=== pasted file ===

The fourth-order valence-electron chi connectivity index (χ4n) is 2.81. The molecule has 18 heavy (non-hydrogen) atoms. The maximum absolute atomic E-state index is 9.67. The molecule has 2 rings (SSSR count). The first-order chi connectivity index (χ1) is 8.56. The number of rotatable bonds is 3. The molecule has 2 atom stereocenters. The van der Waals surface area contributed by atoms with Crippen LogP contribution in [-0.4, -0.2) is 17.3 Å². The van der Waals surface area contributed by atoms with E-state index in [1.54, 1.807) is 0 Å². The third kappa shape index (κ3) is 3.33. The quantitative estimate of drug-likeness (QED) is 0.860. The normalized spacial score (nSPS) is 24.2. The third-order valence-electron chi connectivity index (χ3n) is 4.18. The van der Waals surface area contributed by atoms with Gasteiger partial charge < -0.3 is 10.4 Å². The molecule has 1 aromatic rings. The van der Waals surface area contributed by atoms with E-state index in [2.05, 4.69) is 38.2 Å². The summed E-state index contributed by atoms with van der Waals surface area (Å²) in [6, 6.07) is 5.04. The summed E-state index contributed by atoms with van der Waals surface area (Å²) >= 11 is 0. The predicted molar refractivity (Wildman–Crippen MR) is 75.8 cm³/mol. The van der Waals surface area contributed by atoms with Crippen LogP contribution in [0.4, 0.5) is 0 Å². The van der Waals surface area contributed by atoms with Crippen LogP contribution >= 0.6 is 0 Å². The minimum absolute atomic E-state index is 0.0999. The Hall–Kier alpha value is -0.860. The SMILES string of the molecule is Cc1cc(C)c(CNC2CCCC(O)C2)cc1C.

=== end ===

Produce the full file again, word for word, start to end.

The fourth-order valence-electron chi connectivity index (χ4n) is 2.81. The molecule has 18 heavy (non-hydrogen) atoms. The maximum absolute atomic E-state index is 9.67. The molecule has 2 rings (SSSR count). The first-order chi connectivity index (χ1) is 8.56. The number of rotatable bonds is 3. The molecule has 2 atom stereocenters. The van der Waals surface area contributed by atoms with Crippen LogP contribution in [-0.4, -0.2) is 17.3 Å². The van der Waals surface area contributed by atoms with E-state index in [1.54, 1.807) is 0 Å². The third kappa shape index (κ3) is 3.33. The quantitative estimate of drug-likeness (QED) is 0.860. The normalized spacial score (nSPS) is 24.2. The third-order valence-electron chi connectivity index (χ3n) is 4.18. The van der Waals surface area contributed by atoms with Gasteiger partial charge < -0.3 is 10.4 Å². The molecule has 1 aromatic rings. The van der Waals surface area contributed by atoms with E-state index in [2.05, 4.69) is 38.2 Å². The summed E-state index contributed by atoms with van der Waals surface area (Å²) in [6, 6.07) is 5.04. The summed E-state index contributed by atoms with van der Waals surface area (Å²) >= 11 is 0. The predicted molar refractivity (Wildman–Crippen MR) is 75.8 cm³/mol. The van der Waals surface area contributed by atoms with Crippen LogP contribution in [0.4, 0.5) is 0 Å². The van der Waals surface area contributed by atoms with Crippen LogP contribution >= 0.6 is 0 Å². The minimum absolute atomic E-state index is 0.0999. The Hall–Kier alpha value is -0.860. The SMILES string of the molecule is Cc1cc(C)c(CNC2CCCC(O)C2)cc1C.